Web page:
Hackers have posted usernames and email addresses belonging to over 200 million Twitter users in a database. The data was compiled from several Twitter breaches dating back to 2021, and while the online database does not include passwords, the collection of data will likely pose a security threat to those exposed.
Several reports from security researchers and media outlets, including The Verge and Bleeping Computer, have detailed the breach, with researcher Alon Gal warning the breach “will unfortunately lead to a lot of hacking, targeted phishing, and doxxing.”
Bleeping Computer shared screenshots of the database, revealing it contains several text files listing email addresses and linked Twitter usernames along with email addresses and real names (if users shared their real names with Twitter). The database also includes information like users’ follower counts and account creation dates. Bleeping Computer also said it was able to confirm the validity of many email addresses including in the leak. The database is being sold on one hacking forum for as low as $2 USD.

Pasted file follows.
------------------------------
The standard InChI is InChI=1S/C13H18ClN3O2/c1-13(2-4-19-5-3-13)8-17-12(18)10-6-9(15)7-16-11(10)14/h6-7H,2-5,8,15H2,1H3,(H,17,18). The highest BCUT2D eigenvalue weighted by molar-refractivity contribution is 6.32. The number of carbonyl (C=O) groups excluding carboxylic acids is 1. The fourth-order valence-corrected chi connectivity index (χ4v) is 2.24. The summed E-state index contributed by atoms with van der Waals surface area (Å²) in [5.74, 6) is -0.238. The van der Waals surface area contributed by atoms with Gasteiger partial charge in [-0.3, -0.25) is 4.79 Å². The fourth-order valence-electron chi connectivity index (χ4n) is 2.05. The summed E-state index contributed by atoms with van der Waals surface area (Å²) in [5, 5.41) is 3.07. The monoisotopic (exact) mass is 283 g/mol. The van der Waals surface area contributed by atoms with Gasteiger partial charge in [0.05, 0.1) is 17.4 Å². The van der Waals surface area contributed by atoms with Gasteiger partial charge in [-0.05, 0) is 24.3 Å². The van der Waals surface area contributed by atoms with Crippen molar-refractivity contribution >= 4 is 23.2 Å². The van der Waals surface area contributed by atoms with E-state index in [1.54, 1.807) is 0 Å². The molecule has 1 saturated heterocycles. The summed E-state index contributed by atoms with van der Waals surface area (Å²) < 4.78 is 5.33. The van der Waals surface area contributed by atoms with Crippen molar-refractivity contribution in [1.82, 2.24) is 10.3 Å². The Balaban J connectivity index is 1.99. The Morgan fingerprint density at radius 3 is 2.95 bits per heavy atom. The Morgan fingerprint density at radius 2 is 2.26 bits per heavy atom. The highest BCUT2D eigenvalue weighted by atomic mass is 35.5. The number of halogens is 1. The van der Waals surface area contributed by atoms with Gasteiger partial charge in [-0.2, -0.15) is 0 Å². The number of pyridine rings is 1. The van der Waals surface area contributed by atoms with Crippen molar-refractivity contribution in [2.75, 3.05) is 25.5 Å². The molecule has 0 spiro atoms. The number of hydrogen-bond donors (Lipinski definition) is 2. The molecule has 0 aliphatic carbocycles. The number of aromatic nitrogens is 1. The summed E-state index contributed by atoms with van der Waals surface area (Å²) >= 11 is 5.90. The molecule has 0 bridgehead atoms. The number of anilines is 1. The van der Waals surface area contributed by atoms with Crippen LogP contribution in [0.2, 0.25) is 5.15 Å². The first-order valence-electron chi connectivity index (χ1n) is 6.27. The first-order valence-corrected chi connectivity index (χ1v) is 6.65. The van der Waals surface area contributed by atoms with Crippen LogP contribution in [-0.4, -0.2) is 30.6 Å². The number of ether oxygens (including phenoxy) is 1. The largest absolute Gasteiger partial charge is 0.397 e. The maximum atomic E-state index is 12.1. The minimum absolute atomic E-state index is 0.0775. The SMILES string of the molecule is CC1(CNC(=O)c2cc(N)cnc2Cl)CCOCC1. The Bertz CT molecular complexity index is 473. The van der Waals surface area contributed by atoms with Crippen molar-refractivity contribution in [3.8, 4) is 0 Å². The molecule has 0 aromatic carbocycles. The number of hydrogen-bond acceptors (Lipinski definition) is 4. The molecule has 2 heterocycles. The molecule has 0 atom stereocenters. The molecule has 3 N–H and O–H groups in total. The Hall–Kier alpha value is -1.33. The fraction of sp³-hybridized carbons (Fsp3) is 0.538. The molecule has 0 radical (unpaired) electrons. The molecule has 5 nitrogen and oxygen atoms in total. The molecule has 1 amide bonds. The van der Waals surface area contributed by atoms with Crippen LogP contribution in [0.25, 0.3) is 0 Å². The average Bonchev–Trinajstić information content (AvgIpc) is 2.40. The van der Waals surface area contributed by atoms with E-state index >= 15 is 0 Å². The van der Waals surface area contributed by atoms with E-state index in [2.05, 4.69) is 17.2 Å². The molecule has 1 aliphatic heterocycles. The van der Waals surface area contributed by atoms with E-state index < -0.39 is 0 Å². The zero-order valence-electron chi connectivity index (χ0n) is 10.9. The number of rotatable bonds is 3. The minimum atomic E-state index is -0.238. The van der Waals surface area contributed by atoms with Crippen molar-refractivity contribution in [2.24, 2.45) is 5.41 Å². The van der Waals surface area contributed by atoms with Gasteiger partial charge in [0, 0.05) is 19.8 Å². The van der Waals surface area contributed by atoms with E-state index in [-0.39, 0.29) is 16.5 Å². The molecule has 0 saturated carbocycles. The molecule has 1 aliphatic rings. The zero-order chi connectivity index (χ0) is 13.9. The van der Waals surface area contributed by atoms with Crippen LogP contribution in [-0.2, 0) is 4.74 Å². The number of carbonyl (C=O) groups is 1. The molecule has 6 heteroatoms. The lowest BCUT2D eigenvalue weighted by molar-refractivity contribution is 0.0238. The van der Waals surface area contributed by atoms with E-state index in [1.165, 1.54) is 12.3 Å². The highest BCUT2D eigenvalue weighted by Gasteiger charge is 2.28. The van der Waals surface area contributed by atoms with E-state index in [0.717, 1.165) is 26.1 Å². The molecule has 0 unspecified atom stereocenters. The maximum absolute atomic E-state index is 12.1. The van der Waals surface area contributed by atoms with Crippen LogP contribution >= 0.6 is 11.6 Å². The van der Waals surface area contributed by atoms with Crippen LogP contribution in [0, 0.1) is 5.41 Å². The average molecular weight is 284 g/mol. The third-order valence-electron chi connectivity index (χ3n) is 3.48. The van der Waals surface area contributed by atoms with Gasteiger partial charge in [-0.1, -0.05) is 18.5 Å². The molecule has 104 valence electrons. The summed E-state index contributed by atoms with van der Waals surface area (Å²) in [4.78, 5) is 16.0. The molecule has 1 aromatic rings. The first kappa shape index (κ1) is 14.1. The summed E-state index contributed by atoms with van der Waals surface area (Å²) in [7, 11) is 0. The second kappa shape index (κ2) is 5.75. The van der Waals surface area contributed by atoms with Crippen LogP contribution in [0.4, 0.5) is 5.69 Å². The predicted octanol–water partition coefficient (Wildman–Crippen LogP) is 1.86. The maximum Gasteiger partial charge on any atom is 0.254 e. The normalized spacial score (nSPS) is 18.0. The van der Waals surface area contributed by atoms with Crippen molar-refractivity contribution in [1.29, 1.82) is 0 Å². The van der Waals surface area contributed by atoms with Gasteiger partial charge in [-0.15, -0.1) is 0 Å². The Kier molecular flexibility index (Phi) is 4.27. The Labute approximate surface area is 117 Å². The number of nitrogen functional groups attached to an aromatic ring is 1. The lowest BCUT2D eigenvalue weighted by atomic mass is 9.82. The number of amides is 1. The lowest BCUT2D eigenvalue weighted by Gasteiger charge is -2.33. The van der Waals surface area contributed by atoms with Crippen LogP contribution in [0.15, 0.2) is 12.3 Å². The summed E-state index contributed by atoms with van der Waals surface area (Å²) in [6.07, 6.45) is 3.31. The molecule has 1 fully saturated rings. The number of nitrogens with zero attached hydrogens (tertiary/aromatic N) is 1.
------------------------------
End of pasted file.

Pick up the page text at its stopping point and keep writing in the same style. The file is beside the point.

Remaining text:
Troy Hunt, who created the cybersecurity alert site ‘Have I Been Pwned‘ to help people check if their phone number or email was included in a data breach, posted on Twitter that he found 211,524,284 unique email addresses in the Twitter breach. “[The breach] looks to be pretty much what it’s been described as,” Hunt wrote.
Found 211,524,284 unique email addresses, looks to be pretty much what it’s been described as
— Troy Hunt (@troyhunt) January 5, 2023
The breach has since been added to Have I Been Pwned so Twitter users can head to the site and check if their information was included in the breach.
As mentioned above, the Twitter breach can trace its origins back to 2021 when hackers found a vulnerability in Twitter’s security systems. That vulnerability allowed malicious actors to look up accounts with an automated system that entered email addresses and phone numbers to see if they were associated with Twitter accounts.
Twitter disclosed the vulnerability in August 2022 and claimed it fixed the issue in January after it was reported as a bug bounty. Moreover, Twitter said at the time it had “no evidence to suggest someone had taken advantage of the vulnerability,” but cybersecurity researchers had already found databases of Twitter credentials for sale in July 2022. This latest database of Twitter info appears to have origins in the old vulnerability.